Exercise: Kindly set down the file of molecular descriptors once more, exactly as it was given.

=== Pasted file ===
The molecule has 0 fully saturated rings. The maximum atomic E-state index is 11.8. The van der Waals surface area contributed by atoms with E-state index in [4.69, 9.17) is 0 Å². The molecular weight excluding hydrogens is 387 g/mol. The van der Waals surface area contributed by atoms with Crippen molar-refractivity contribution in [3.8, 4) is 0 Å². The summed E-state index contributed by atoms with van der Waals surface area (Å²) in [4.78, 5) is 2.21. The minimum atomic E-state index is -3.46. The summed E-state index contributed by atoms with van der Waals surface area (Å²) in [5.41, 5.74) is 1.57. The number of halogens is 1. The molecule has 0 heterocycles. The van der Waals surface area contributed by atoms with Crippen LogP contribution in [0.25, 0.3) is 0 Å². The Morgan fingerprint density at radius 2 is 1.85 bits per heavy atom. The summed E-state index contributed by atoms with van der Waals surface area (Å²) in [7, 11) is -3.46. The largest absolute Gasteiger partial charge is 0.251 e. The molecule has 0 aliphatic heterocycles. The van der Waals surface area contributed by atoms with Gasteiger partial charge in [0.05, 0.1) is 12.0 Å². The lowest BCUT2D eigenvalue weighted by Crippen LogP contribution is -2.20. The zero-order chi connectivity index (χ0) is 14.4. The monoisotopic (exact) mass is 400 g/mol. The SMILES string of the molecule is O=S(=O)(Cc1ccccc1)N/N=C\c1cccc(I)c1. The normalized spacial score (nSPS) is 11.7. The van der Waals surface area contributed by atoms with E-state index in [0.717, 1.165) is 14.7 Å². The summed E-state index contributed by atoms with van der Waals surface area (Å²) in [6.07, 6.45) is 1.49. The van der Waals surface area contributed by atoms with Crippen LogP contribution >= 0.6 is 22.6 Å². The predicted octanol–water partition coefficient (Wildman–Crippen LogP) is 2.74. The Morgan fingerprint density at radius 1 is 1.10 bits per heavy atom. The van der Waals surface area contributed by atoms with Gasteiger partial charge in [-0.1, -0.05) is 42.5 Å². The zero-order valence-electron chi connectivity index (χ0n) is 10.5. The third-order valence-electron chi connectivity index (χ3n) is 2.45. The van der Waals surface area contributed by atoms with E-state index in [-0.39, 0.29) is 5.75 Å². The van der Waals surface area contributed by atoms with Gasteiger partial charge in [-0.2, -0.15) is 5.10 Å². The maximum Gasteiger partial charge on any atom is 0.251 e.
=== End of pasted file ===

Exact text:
The molecule has 0 fully saturated rings. The maximum atomic E-state index is 11.8. The van der Waals surface area contributed by atoms with E-state index in [4.69, 9.17) is 0 Å². The molecular weight excluding hydrogens is 387 g/mol. The van der Waals surface area contributed by atoms with Crippen molar-refractivity contribution in [3.8, 4) is 0 Å². The summed E-state index contributed by atoms with van der Waals surface area (Å²) in [4.78, 5) is 2.21. The minimum atomic E-state index is -3.46. The summed E-state index contributed by atoms with van der Waals surface area (Å²) in [5.41, 5.74) is 1.57. The number of halogens is 1. The molecule has 0 heterocycles. The van der Waals surface area contributed by atoms with Crippen LogP contribution in [0.25, 0.3) is 0 Å². The Morgan fingerprint density at radius 2 is 1.85 bits per heavy atom. The summed E-state index contributed by atoms with van der Waals surface area (Å²) in [7, 11) is -3.46. The largest absolute Gasteiger partial charge is 0.251 e. The molecule has 0 aliphatic heterocycles. The van der Waals surface area contributed by atoms with Gasteiger partial charge in [0.05, 0.1) is 12.0 Å². The lowest BCUT2D eigenvalue weighted by Crippen LogP contribution is -2.20. The zero-order chi connectivity index (χ0) is 14.4. The monoisotopic (exact) mass is 400 g/mol. The SMILES string of the molecule is O=S(=O)(Cc1ccccc1)N/N=C\c1cccc(I)c1. The normalized spacial score (nSPS) is 11.7. The van der Waals surface area contributed by atoms with E-state index in [0.717, 1.165) is 14.7 Å². The summed E-state index contributed by atoms with van der Waals surface area (Å²) in [6.07, 6.45) is 1.49. The van der Waals surface area contributed by atoms with Crippen LogP contribution >= 0.6 is 22.6 Å². The predicted octanol–water partition coefficient (Wildman–Crippen LogP) is 2.74. The Morgan fingerprint density at radius 1 is 1.10 bits per heavy atom. The van der Waals surface area contributed by atoms with Gasteiger partial charge in [-0.1, -0.05) is 42.5 Å². The zero-order valence-electron chi connectivity index (χ0n) is 10.5. The third-order valence-electron chi connectivity index (χ3n) is 2.45. The van der Waals surface area contributed by atoms with E-state index in [-0.39, 0.29) is 5.75 Å². The van der Waals surface area contributed by atoms with Gasteiger partial charge in [-0.2, -0.15) is 5.10 Å². The maximum Gasteiger partial charge on any atom is 0.251 e.